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PICK OF THE WEEK: Howard Goodall’s Story of Mu­sic, Satur­day, BBC2, 9.30pm.

Yorkshire Post - YP Magazine - - Television -

ROM Bach to Bowie and Beethoven to the Bea­tles a new se­ries starts on BBC2 tonight char­ing the devel­op­ment of west­ern mu­sic.

It’s a big re­mit, but Howard Goodall is an ac­com­plished per­former, ar­ranger, com­poser and con­duc­tor will per­form the var­i­ous tech­niques and move­ments which changed the his­tory of mu­sic and will also re­flect on the im­pact of his­tor­i­cal and so­cial de­vel­op­ments.

Aban­don­ing the tra­di­tional cat­e­gories of ‘baroque’, ‘clas­si­cal’, ‘ro­man­tic’, Goodall in­stead re­shapes the chronol­ogy into dis­tinct ages, fol­low­ing the way mu­sic has shocked, chal­lenged and en­tranced au­di­ences across the cen­turies. So tonight we will be­gin by with the age of dis­cov­ery and when the six week se­ries draws to an end with the pop­u­lar age, it will also have taken in the age of el­e­gance and sen­si­bil­ity and the age of re­bel­lion.

A firm be­liever that the ap­par­ent gap be­tween pop­u­lar and clas­si­cal mu­sic is mostly an ar­ti­fi­cial one, the pro­gramme will also fea­ture spe­cially recorded ex­cerpts by vi­o­lin­ist Ni­cola Ben­detti. The Sac­coni Quar­tet and the Maria Fidelis Con­vent School Gospel Choir.

“Mu­sic is around 40,000 years old,” says Goodall. “It’s never ceased to be cru­cial for hu­mankind and may have even come be­fore speech. Since Up­per Palae­olithic times mu­sic has played a pro­found part in our lives, both pub­lic and pri­vate.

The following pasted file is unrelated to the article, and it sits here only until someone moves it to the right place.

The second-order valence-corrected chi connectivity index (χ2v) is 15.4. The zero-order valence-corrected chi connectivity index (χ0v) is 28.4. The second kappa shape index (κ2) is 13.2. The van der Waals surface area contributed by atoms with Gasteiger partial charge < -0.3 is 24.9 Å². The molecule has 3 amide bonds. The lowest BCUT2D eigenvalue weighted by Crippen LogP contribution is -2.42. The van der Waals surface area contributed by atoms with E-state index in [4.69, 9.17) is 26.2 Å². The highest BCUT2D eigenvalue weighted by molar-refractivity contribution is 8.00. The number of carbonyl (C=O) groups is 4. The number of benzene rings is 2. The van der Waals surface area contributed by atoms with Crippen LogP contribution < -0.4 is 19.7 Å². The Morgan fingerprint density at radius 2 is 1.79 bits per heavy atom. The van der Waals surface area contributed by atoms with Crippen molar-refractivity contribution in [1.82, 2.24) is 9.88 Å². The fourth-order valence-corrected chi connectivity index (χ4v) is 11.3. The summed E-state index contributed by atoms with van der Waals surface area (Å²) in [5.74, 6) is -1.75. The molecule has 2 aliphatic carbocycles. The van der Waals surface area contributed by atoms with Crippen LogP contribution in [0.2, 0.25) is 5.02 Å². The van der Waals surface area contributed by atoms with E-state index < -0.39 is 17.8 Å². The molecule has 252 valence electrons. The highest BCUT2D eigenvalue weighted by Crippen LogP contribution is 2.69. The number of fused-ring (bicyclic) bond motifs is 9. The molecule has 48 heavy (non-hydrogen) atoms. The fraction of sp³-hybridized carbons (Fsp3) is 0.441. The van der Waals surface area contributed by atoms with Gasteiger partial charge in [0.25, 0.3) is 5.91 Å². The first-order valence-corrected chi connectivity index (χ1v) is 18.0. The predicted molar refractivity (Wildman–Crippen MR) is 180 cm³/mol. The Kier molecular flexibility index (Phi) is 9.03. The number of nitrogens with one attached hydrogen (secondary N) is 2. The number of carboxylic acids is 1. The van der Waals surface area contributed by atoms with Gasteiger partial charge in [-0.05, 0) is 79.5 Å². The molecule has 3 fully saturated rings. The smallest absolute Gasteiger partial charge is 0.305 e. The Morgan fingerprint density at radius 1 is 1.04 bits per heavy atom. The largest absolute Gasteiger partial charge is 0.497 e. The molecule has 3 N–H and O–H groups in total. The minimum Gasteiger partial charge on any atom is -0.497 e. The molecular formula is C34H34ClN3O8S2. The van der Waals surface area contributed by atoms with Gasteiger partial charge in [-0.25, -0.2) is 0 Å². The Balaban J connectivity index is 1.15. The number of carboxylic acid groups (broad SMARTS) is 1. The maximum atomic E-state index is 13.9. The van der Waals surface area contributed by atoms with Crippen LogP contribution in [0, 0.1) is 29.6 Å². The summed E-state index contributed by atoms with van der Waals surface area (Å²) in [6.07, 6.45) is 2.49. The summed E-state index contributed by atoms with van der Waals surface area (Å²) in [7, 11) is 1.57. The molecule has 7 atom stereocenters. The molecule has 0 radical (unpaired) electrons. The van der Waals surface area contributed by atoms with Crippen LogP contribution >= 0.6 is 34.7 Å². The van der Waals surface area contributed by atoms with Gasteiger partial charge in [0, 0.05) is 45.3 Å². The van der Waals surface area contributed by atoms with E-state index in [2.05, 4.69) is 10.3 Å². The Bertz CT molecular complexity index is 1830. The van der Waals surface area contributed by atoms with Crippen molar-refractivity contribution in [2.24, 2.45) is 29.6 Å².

“The premise be­hind this se­ries was to look at the key de­vel­op­ments in mu­sic’s ex­tra­or­di­nary jour­ney. The pur­poses for which it was used, who paid for it, and why, de­vel­op­ments within mu­si­cal struc­ture, and the ar­rival of in­stru­ments and tech­niques we now take for granted. All of which evolved over cen­turies.”

In this first episode, Goodall be­gins in the Stone Age, look­ing at how the devel­op­ment of pitch aware­ness was a mat­ter of life and death.

“Once we be­gan to live in set­tled com­mu­ni­ties, mu­sic be­came a cru­cial el­e­ment in re­li­gion and rit­ual – which it still is,” he says. “Mu­sic com­pe­ti­tions ar­rived with the Greeks – and then the devel­op­ment of pro­fes­sional mu­si­cians. But not com­posers. Sadly, the mu­sic of the an­cient world is lost to us, and that’s be­cause no-one found a sat­is­fac­tory way of writ­ing mu­sic down. But around 1000AD an Ital­ian monk called Guido did find a work­able method. This was ap­plied to the only form of mu­sic most peo­ple in Europe would have heard on any­thing like a reg­u­lar ba­sis – church mu­sic.”

So-called Gregorian Chant devel­oped painstak­ingly over sev­eral cen­turies. Then, armed with Guido’s no­ta­tion, a new breed of mu­si­cian wrote ever more com­plex pieces of mu­sic.

“In­stru­men­tal mu­sic be­gan to de­velop into fa­mil­iar pat­terns too in the 12th-cen­tury with the ar­rival of the troubadour – singing songs of courtly love de­rived from Ara­bic orig­i­nals,” adds Goodall.

“Af­ter many cen­turies of slow devel­op­ment, things be­gan to move apace as the Mid­dle Ages started to give way to the Re­nais­sance. Chords, the bread and but­ter of all sub­se­quent west­ern mu­sic, only ar­rived in the 14th­cen­tury. Around this time, the tune in most pieces of mu­sic mi­grated to the top of the har­mony, where it still lives to­day.

“Af­ter a cen­tury or more of re­li­gious wars, sec­u­lar mu­sic swept across west­ern Europe. The love song came into its own in Eng­land around 1600, just as opera be­gan in Italy. A thou­sand years of mu­si­cal devel­op­ment were re­alised with the great works of Mon­teverdi, prov­ing that mu­sic’s tools were now ca­pa­ble of ex­press­ing com­pli­cated, even con­flict­ing emo­tions.”

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